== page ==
Ringette is Different from Hockey

Ringette: a truly Canadian sport, invented in North Bay, Ontario, by Sam Jacks, in 1963.

Predominantly played by girls: 30,000 players across Canada, on 2,000 plus teams! (Source: Ringette Canada)

 

How to Play The Game

 

 

The Ringette RinkRingette Goal

 

 

Ringette is a game of speed, finesse, strategy, fluid skating style
and fosters team play.

 

Ringette is played on a standard ice rink so long as it has a free play line in both zones.  Five skaters and a goalie are on the ice for each team.

Straight sticks, using a specially designed tip on one end, are used to pass the 6″ hollow rubber ring between team mates.   (Note:  Most common recommended height for Ringette sticks: while on skates the stick extends to arm pit level.  Many players may even prefer shorter sticks.  By contrast hockey sticks are at chin level height)

Sticks are made from a range of hi-tech materials.  Tips are typically ribbed.  Wood sticks provide premium flex to enhance shooting.  Sticks may be made from specialty woods , fiberglass, foam core, composite, carbon or aluminum.

Play is started by a Free Pass at centre ice.   On the referee’s whistle, the player “taking the free pass” has five seconds to pass the ring out of the circle to a team mate… and the game is on!

 

No face-offs, no offsides, constant motion, and a 30 second shot clock are part of why Ringette is so often referred to as the Fastest Game on Ice!

 

There are no face-offs in Ringette …….. any stoppage in play results in a free pass to re-start the game.

There are no offsides in Ringette …….. a player cannot carry the ring over a blue line in either direction. The ring must be passed over the blue line to another teammate. That teammate is permitted to skate ahead of the ring carrier and already be across the blue line before the ring crosses it.

Players cannot carry the ring the full length of the ice (no ring hogs). As the ring must be passed over each blue line to another player it means more players must be involved in the game.  This makes Ringette a truly team oriented sport.  The constant passing makes Ringette players very adept at play-making and exceptionally skilled at skating.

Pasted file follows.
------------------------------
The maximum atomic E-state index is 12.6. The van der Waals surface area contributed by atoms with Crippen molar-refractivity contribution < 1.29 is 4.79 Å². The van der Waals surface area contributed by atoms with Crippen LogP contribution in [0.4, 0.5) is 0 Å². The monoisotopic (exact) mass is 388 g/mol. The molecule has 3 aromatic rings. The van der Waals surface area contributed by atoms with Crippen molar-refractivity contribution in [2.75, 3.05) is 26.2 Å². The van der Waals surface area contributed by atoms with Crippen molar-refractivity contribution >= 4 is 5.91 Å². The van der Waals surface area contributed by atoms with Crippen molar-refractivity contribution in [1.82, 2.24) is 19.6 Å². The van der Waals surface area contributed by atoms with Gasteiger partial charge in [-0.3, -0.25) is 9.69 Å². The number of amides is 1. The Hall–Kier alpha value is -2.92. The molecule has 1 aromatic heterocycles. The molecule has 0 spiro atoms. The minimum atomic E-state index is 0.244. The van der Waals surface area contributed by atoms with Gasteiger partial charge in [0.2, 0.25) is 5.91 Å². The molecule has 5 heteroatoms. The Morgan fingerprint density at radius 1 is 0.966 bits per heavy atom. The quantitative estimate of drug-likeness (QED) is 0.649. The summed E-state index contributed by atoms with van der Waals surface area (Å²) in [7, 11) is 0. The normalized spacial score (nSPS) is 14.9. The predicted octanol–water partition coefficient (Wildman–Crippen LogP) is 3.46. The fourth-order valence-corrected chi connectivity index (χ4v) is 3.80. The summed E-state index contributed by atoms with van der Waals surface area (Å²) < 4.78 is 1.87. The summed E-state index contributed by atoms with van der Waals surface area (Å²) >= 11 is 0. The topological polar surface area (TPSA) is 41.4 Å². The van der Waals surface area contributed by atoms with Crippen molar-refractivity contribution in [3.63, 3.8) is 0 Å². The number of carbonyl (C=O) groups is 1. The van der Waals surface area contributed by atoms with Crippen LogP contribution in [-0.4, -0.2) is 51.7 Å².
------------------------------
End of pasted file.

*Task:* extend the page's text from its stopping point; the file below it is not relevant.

Ringette features the “goaltender ring”, where the goalie has five seconds to throw the ring to a teammate, when the ring enters the crease.  Entering a goalie’s crease with a skate or stick is forbidden.   The Ringette Goalie crease is larger than a standard hockey crease (see Rink Markings).

Further, the action in a Ringette game is enhanced as a 30 second shot clock is utilized to maintain the flow of the game (used at almost every level except Bunny). The ring must hit the goalie or be shot on net within 30 seconds or it becomes the other team’s possession.  Talk about fast paced action!

Free play lines define restricted areas in the deep offensive and defensive zones. Teams are allowed no more than 3 skaters at a time in these areas, so over-crowding is minimal.

There is no intentional contact allowed in Ringette.

Ringette cages offer more protection than most standard Hockey cages. The masks must have triangular or tight horizontal bars to prevent the stick from penetrating.